Source: IT Business

It’s been just six years since Nortel Networks filed for bankruptcy, but the shock waves that went through the Canadian telecom industry are still rippling – and the fear that Canada is falling behind in its R&D efforts still remains.

At least, that’s according to Ritch Dusome, CEO of the Centre of Excellence in Next Generation Networks (CENGN). Based in Ottawa, the organization has a lofty goal – to help revitalize a weakening telecom industry striving to compete with China, Germany, and other countries where growth in telecommunications has been burgeoning in the past few years.

“We’ve lost our leadership position … It was very healthy to have that company that was hiring four or 500 students a year, creating that brand – Nortel – that everyone knew was Canadian. And I think that’s missing now. Everyone has lost a little bit of confidence, and it’d be nice to get that back,” said Dusome, speaking from an event in Toronto on Friday.

“We think that we have something that can get the model started.”

Over the past couple of weeks, Dusome and other members of CENGN have been touring parts of Canada, making stops in Edmonton, Vancouver, Montreal, and Toronto before circling back to its home base in Ottawa. What it wants to promote is its new commercialization and research program, which was launched with the help of $11.7 million in funding from the federal government. The program encourages startups and small to mid-sized businesses (SMBs) to work on developing solutions to common problems by using technology.

Essentially, these companies would be applying to work on a specific project, with an eye to bringing a solution to market in three to 15 months. Dusome said he’d love to see projects that creatively use technology to solve a societal problem – especially if it goes to the heart of a Canadian industry. He pointed to industries like oil or agriculture as examples.

“Using technology to solve a real problem – that’s what I’m talking about,” he said. “If we can touch on a few of those, that’d be absolutely awesome because then, as Canadians, we’d become leaders in areas that are relevant to us. And then we can go out and sell it to the rest of the world.”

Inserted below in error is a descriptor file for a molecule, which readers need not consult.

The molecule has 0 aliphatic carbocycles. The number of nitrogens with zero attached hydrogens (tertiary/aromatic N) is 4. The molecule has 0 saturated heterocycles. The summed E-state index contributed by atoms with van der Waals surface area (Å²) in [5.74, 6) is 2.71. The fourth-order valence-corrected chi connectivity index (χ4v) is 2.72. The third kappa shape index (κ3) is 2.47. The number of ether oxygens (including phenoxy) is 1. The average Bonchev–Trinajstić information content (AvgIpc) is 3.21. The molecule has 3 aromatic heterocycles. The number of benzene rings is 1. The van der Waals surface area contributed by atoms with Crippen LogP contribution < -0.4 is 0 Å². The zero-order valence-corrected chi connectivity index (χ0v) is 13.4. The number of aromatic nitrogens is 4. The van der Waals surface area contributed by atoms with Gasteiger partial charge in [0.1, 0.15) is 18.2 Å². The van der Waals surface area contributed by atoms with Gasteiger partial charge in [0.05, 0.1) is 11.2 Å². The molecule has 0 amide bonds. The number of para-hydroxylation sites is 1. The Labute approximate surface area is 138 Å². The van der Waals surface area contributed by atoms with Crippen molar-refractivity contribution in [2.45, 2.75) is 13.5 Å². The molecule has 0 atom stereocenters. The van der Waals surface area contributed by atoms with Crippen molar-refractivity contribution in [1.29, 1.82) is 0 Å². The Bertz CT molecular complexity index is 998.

For startups and SMBs, the other payoff would be getting to partner on these projects with large enterprise organizations like Cisco, Alcatel-Lucent, Telus, EXFO, Allstream, JDSU, Rogers, and Juniper Networks. For the program’s first year, CENGN is looking to help kickstart 12 to 15 projects, and at least one is already underway, Dusome said.

CENGN will also kick in either $50,000 or $100,000 in support, with a portion of that being actual money and the rest stemming from the support of CENGN’s engineering team, its experts in software defined networking and network functions virtualization, and access to multi-vendor commercialization, testing, certification, and validation. The organization would also help with business development, marketing, and legal support.

However, Dusome said one of the biggest benefits of the program would be to work with one of the aforementioned large enterprises that make up CENGN’s membership. Some of these startups and SMBs may well get acquired or acqui-hired, he added.

“I’m not going to say that we’re replacing Nortel, but it’s baby steps,” he said. “And who knows, maybe we will find the next Nortel … You’ve got to start somewhere.”

For companies that are interested in CENGN’s commercialization and research program, organization will be holding a series of webinars before the end of February.

Startups or SMBs that are interested in applying to CENGN’s commercialization and research program can submit their proposals through its website. Proposals are due Feb. 27.